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'It's a matter of time': DPM Wong says no decision yet on when he'll become prime minister

TOKYO — There is no decision yet on when exactly he will take over from Prime Minister Lee Hsien Loong, but it is "a matter of time", Deputy Prime Minister Lawrence Wong said on Thursday (May 25).

This could happen "before or after" the next general election, which must be held by 2025, added Mr Wong, who is also Finance Minister. "These are the options and we haven't decided, but it will happen, it's a matter of time."

The last time he spoke publicly about succession was in August 2022.

His comments on Thursday came in response to a question by Nikkei's chief of international news Shigesaburo Okumura, who was moderating a dialogue at the 28th Future of Asia forum by the Japanese media giant. The conference was attended by business leaders, academia and the media.

Mr Wong quipped that the succession timeline has been a "favourite question" from the media, but he said he has been preoccupied with domestic issues relating to the economy and a review of social policies.

He has also been stepping up engagements overseas, he added, noting that he is in Japan for the second time in May. He had earlier attended the Group of Seven finance ministers' meeting in Niigata, with Singapore invited as a guest country.

Mr Wong also fielded questions about integrated resorts (IRs) and Singapore's exclusion from the United States' Summit for Democracy, which was held twice and involved more than 100 nations.

On IRs, Japan in April had finally given its first green light for a new development in Osaka after years of political impasse.

Mr Wong said that Singapore's two IRs — Marina Bay Sands and Resorts World Sentosa — firmly put the Republic on the world-class entertainment map. 

They enabled Singapore to reap the economic benefits of job creation and tourism. While problem gambling had been a concern, this has been successfully managed through safeguards.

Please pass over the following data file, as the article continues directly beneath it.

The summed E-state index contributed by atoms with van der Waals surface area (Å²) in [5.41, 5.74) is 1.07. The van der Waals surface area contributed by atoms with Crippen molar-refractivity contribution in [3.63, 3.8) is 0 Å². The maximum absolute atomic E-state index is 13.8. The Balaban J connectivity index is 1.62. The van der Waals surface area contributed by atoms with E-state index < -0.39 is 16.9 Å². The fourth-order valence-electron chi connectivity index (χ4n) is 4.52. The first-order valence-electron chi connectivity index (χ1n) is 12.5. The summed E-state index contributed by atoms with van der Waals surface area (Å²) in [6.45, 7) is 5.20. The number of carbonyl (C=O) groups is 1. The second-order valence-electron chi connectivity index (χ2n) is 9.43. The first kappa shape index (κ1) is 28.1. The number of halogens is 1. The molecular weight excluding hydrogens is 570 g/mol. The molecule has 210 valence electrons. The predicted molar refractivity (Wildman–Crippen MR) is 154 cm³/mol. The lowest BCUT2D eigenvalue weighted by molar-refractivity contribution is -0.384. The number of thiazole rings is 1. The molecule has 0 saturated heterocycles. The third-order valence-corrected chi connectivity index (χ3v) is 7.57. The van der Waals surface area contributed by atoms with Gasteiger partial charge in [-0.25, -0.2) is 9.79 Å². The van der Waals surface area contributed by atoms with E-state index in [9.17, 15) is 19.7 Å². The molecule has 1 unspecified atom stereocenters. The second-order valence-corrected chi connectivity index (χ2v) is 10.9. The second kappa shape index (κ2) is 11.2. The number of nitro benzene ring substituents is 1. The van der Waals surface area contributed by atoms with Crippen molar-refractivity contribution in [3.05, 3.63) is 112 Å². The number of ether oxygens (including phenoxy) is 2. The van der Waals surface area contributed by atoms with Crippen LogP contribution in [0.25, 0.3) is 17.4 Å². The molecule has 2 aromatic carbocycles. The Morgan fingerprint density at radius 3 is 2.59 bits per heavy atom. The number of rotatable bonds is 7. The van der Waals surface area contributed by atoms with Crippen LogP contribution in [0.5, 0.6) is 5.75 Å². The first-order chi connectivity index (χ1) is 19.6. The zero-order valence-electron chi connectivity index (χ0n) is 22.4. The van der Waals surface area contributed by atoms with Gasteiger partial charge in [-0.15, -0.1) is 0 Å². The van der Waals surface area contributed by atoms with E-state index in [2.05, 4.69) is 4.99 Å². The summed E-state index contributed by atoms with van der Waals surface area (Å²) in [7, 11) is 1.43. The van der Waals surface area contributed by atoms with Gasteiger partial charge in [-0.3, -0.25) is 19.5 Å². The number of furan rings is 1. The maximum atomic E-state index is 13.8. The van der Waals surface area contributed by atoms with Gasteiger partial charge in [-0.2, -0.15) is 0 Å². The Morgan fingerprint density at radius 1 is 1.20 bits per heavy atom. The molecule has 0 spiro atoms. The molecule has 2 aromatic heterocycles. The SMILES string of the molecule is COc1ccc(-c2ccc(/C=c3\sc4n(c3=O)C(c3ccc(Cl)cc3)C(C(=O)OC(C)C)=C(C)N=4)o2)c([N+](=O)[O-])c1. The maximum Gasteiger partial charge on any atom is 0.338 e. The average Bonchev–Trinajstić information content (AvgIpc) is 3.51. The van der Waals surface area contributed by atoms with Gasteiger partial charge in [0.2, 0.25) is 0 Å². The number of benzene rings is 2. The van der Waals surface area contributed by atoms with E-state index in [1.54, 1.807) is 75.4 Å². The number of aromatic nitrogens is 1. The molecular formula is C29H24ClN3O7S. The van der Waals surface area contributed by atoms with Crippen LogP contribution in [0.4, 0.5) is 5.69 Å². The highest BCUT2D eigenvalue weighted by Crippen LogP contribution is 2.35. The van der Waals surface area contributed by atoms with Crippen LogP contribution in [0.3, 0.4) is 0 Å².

"With Osaka, we will be very happy to exchange notes and continue learning from each other's experience," Mr Wong said.

On Singapore's exclusion by the US from its summit, he said: "We are comfortable with who we are, and we really do not need external parties or external events to validate our status.

"If you ask, does Singapore have the characteristics of other Western liberal democracies, the answer is not all.

"And, in fact, we do not blindly copy what others do. We adapt and learn, and we apply and develop a model that is suitable for our own needs, our own circumstances and that model has worked so far and has delivered good outcomes."

External surveys, he noted, have shown how Singaporeans held a high level of trust in the Government and public agencies.

While the political system has worked well, Mr Wong said: "We will continue to develop it. This system is not static. It will continue to evolve, but how it evolves will ultimately depend on Singaporeans, not external parties. We will have to determine our fate."

He added that he was under no illusion that the ruling People's Action Party (PAP) would be in power forever. If the PAP falls short and leaves voters dissatisfied, they could elect the opposition to form the new government, he noted, emphasising the party's prerogative to focus on bread-and-butter concerns for Singaporeans such as jobs and the cost of living.

In any case, Mr Wong observed that the world is complex and "cannot be easily distilled into binary labels".


Many countries do not appreciate having "external parties impose their values and their systems on them", he said.

It is in this environment, he added, that Singapore's lodestar has been taking a consistent and principled approach in its world view.

He noted that Singapore has condemned and sanctioned Russia for its war on Ukraine. He said this was because the invasion went against Singapore's key principles of territorial integrity and sovereignty.

"We do not choose countries, we choose principles," he said.

"We hope that through our consistent actions, everyone knows what Singapore stands for. You may disagree with us — and that's fine because there will always be differences in views from different countries. 

"But through our consistent, predictable and principled actions, we hope that we can be a more reliable and trusted partner to countries everywhere around the world."

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